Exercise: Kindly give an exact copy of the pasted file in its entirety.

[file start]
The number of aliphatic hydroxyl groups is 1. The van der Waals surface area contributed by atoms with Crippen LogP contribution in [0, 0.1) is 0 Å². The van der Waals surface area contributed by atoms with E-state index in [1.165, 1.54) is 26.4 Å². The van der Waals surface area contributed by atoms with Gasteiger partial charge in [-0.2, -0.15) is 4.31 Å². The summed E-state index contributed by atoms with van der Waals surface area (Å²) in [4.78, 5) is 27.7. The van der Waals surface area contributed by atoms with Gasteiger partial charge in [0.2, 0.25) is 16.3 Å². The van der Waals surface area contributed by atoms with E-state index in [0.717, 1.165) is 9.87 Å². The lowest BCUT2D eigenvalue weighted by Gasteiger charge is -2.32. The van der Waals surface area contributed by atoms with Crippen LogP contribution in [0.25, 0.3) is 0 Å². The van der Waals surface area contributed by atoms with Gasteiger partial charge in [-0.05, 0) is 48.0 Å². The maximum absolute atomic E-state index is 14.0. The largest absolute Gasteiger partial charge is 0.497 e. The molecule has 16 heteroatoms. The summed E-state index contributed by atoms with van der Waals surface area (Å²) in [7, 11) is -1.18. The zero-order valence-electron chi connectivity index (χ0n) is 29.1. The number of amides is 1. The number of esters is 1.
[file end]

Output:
The number of aliphatic hydroxyl groups is 1. The van der Waals surface area contributed by atoms with Crippen LogP contribution in [0, 0.1) is 0 Å². The van der Waals surface area contributed by atoms with E-state index in [1.165, 1.54) is 26.4 Å². The van der Waals surface area contributed by atoms with Gasteiger partial charge in [-0.2, -0.15) is 4.31 Å². The summed E-state index contributed by atoms with van der Waals surface area (Å²) in [4.78, 5) is 27.7. The van der Waals surface area contributed by atoms with Gasteiger partial charge in [0.2, 0.25) is 16.3 Å². The van der Waals surface area contributed by atoms with E-state index in [0.717, 1.165) is 9.87 Å². The lowest BCUT2D eigenvalue weighted by Gasteiger charge is -2.32. The van der Waals surface area contributed by atoms with Crippen LogP contribution in [0.25, 0.3) is 0 Å². The van der Waals surface area contributed by atoms with Gasteiger partial charge in [-0.05, 0) is 48.0 Å². The maximum absolute atomic E-state index is 14.0. The largest absolute Gasteiger partial charge is 0.497 e. The molecule has 16 heteroatoms. The summed E-state index contributed by atoms with van der Waals surface area (Å²) in [7, 11) is -1.18. The zero-order valence-electron chi connectivity index (χ0n) is 29.1. The number of amides is 1. The number of esters is 1.